As the Wicked community theatre juggernaut rolls out around the country Redcliffe Musical Theatre’s Queensland premiere deserves a place near the top. Madeleine Johns’ production brought all the excitement of the original including the flying, a glittering and functional set, lavish costumes, and a clear vision of the story. Wicked groupies could not have been happier.
The story of how the two witches, the green-skinned Elphaba and blonde-do-gooder Glinda, meet and become besties is one of musical theatre’s most beloved tales of recent times and any production of it hinges on the ability of the two actresses playing the roles. I’m happy to report that Katherine Vacca (Elphaba) and Dani Heraud (Glinda) did not disappoint. From the moment she started singing “The Wizard and I” we knew Vacca had the vocal chops to do the part justice and she continued with knockout performances of “I’m Not That Girl”, “No Good Deed” and the ultimate diva showcase “Defying Gravity.” Her duets, “As Long As You’re Mine” with Fiyero (Jackson Head), “Wonderful” with the Wizard (David O’Keefe), and “For Good” with Heraud were equally as powerful, warm and emotional.
Heraud matched Vacca every step of the way bringing spunk and a sparkling satirical edge to the bimbo-esque Glinda. She pulled the laughs in “Popular”, soared with Vacca on “Defying Gravity”, and pushed the heartfelt button on “For Good”.
Head brought charisma and a toned-body to Fiyero, David O’Keefe was an outstanding Wizard with a voice to match (his “Wonderful” routine was a joyful romp), whilst Danika Saal’s Madam Morrible trilled and fussed maliciously. Georgia Murray and Liam J. Kirkpatrick handled the romantic underwritten sub-plot of wheelchair-bound Nessarose and the diminutive Boq, well.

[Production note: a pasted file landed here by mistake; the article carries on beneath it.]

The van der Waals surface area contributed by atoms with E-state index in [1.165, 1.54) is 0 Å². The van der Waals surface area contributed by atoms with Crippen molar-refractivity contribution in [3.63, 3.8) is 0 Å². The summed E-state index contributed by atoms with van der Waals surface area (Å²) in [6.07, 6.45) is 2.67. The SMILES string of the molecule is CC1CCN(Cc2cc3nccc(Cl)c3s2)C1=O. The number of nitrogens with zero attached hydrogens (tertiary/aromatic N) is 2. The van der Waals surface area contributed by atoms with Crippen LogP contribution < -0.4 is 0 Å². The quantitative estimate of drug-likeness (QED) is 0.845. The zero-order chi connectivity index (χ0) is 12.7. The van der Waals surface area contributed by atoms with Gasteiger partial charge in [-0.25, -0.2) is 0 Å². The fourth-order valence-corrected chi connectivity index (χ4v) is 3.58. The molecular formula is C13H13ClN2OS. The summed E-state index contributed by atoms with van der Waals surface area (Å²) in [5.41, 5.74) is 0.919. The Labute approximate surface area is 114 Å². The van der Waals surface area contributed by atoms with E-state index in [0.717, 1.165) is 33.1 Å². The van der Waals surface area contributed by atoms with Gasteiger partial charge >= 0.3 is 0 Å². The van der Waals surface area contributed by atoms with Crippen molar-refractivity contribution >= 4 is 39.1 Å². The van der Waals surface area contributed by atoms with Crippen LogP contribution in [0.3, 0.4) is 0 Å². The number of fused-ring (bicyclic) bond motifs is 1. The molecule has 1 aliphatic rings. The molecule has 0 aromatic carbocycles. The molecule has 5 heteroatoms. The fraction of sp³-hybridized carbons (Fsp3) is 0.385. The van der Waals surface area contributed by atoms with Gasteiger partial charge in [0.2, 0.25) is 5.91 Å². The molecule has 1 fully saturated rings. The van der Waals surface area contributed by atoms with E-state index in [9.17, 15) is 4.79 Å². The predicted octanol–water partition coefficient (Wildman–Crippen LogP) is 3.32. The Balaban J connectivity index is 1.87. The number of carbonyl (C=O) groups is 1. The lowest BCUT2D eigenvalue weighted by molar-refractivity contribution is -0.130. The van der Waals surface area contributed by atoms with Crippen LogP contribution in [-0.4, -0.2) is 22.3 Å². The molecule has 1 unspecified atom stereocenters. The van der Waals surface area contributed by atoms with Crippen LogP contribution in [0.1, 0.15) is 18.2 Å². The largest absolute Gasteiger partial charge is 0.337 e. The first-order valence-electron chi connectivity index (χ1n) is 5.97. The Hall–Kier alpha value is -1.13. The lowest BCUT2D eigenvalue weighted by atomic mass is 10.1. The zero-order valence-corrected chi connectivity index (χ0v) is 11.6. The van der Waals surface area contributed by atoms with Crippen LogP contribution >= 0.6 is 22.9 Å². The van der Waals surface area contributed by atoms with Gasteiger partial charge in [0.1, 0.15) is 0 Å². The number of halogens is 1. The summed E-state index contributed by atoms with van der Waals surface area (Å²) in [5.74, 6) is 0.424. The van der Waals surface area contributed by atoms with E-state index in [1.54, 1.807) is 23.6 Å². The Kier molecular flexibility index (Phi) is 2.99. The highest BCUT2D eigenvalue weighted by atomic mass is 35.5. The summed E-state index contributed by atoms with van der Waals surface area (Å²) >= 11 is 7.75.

First-time costumer Erickson Ilustre raided the colour-palette with pleasing results, especially the chorus street-wear in the first scene, Andrew Haden’s set nodded to the show’s iconic industrial machinery look, whilst Bruce Noy was a behind-the-scenes Wiz on technical - lights/sound/audio and flying rig - which except for some audio static toward the end of the first act, worked perfectly.
Co-choreographers Mike Lapot and Clay English made the chorus look good in their ensemble work and devised some appropriately exotic moves for the monkeys. Despite Winnie Holzman’s book being saddled with lots of pop-psychology, political symbolism and good versus evil tropes, the piece didn’t get bogged down thanks to astute and pacy direction by Johns and spot-on musical direction by Sherree Drummond. It was a classy and enjoyable return to Oz.
Photographer: Ben McShea